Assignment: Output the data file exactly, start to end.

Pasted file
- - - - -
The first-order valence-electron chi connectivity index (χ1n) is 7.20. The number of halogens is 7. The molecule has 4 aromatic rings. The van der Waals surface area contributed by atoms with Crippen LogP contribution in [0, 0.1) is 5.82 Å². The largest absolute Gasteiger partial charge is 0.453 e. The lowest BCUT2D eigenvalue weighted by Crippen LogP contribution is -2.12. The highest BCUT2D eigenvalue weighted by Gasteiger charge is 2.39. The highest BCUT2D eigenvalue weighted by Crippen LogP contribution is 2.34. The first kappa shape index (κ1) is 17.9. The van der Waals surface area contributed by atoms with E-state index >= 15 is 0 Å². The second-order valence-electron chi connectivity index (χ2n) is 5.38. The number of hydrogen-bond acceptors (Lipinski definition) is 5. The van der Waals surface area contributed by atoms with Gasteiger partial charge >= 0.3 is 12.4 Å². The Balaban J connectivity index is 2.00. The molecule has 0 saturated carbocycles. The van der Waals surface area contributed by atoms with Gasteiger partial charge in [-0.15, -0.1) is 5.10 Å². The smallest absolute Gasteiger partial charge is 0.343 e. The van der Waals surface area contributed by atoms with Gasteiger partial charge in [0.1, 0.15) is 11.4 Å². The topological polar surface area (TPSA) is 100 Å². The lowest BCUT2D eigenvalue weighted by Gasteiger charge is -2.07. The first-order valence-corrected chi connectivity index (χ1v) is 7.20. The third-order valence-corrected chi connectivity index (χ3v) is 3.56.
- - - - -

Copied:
The first-order valence-electron chi connectivity index (χ1n) is 7.20. The number of halogens is 7. The molecule has 4 aromatic rings. The van der Waals surface area contributed by atoms with Crippen LogP contribution in [0, 0.1) is 5.82 Å². The largest absolute Gasteiger partial charge is 0.453 e. The lowest BCUT2D eigenvalue weighted by Crippen LogP contribution is -2.12. The highest BCUT2D eigenvalue weighted by Gasteiger charge is 2.39. The highest BCUT2D eigenvalue weighted by Crippen LogP contribution is 2.34. The first kappa shape index (κ1) is 17.9. The van der Waals surface area contributed by atoms with E-state index >= 15 is 0 Å². The second-order valence-electron chi connectivity index (χ2n) is 5.38. The number of hydrogen-bond acceptors (Lipinski definition) is 5. The van der Waals surface area contributed by atoms with Gasteiger partial charge >= 0.3 is 12.4 Å². The Balaban J connectivity index is 2.00. The molecule has 0 saturated carbocycles. The van der Waals surface area contributed by atoms with Gasteiger partial charge in [-0.15, -0.1) is 5.10 Å². The smallest absolute Gasteiger partial charge is 0.343 e. The van der Waals surface area contributed by atoms with Gasteiger partial charge in [0.1, 0.15) is 11.4 Å². The topological polar surface area (TPSA) is 100 Å². The lowest BCUT2D eigenvalue weighted by Gasteiger charge is -2.07. The first-order valence-corrected chi connectivity index (χ1v) is 7.20. The third-order valence-corrected chi connectivity index (χ3v) is 3.56.